The decision to group tracks from From The Choirgirl Hotel (1998), Scarlet's Walk (2002) and The Beekeeper on Disc D was in part thematic (the first was influenced by "an undercurrent of miscarriages" and the latter two were made after she became a mother in 2000) and in part sonic. Having used mainly conventional pianos at the start of her career, Amos experimented greatly with music technology on Choirgirl, playing many electronic keyboards and working with samples and loops. The modern sound of that album sat well with that of her two most recent albums.
Amos decided to remix two Choirgirl songs, 'Iieee' and 'Cruel', because, she says, "These two tracks were such production numbers that I was comfortable retouching them, as we have access to so much more technology today. Choirgirl was about using technology as an instrument. When people listen to 'Cruel' in 20 years time, this is what I want them to hear, because it's better." When Amos is asked what exactly it is about today's studio technology that has improved so much that she feels warrants the remixes for A Piano, there's a long silence,
"We're pretty geared up in the studio," she says, finally, "and I think I have made friends with what's there now. I don't regard studio equipment as the destroyer of the organic musician any more. I've lived with all the boxes and knobs. I understand what Pro Tools does. I believe in using all these things as instruments, and have learned how to use them musically, instead of letting them homogenise my work. There's a way to apply technology without becoming robotic. And so it's a cop-out not to embrace it.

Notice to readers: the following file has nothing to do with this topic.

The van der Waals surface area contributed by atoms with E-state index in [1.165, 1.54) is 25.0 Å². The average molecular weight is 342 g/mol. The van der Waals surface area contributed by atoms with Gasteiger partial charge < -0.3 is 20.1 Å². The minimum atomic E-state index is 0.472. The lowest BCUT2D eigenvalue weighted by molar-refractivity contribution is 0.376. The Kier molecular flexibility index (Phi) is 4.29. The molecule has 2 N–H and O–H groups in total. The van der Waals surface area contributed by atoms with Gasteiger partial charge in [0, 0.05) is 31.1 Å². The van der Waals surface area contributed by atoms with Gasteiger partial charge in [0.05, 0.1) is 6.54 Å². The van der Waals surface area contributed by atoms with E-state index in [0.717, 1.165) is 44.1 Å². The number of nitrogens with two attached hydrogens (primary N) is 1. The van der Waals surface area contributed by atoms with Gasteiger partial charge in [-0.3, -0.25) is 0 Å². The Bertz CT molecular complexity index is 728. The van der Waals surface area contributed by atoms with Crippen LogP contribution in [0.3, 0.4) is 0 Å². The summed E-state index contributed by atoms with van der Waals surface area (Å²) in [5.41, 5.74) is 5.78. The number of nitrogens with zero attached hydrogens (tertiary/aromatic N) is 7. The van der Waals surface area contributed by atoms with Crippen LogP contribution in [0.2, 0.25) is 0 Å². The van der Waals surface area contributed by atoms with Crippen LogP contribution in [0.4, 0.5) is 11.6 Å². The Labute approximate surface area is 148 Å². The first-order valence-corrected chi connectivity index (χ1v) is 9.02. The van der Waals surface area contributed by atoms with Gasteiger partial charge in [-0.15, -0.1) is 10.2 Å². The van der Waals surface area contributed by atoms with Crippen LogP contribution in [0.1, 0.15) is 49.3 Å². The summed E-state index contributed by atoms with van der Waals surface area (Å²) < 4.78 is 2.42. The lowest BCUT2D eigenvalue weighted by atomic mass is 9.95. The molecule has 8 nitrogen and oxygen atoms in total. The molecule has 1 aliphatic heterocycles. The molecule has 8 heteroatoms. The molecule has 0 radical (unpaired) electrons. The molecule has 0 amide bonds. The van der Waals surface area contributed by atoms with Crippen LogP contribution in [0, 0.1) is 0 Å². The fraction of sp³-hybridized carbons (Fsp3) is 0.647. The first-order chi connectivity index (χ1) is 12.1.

"Studio technology has been much harder to come to terms with for me than performance technology. I had to sit back to be able to see the subtleties and endless possibilities of studio technology. How effects are used, how compression is used, EQ, microphones and so on. Now what's happening for me is that I treat these elements as part of the arrangement. On the new record I use both production and performance technology, playing Fender Rhodes, Yamaha CS80 and the Bösendorfer."
Despite making her peace with studio technology, Amos still sticks to her Bösendorfer grand piano, a compact cassette recorder and a ghetto-blaster as her preferred writing aids. In her book, Piece By Piece, she also warns against what she calls "audio pornography": the use of effects for their own sake. "I think with Choirgirl we over-tweaked things frequency-wise. In working with Mark and Marcel I've had to learn a lot. I had to hear how certain frequencies will tear your head off. I don't want you to feel as if dogs are barking in your ears and sometimes I may have done that. Frequency is a really fierce and ferocious teacher. And what I do is about turning things up. I don't make records for little things in people's ears."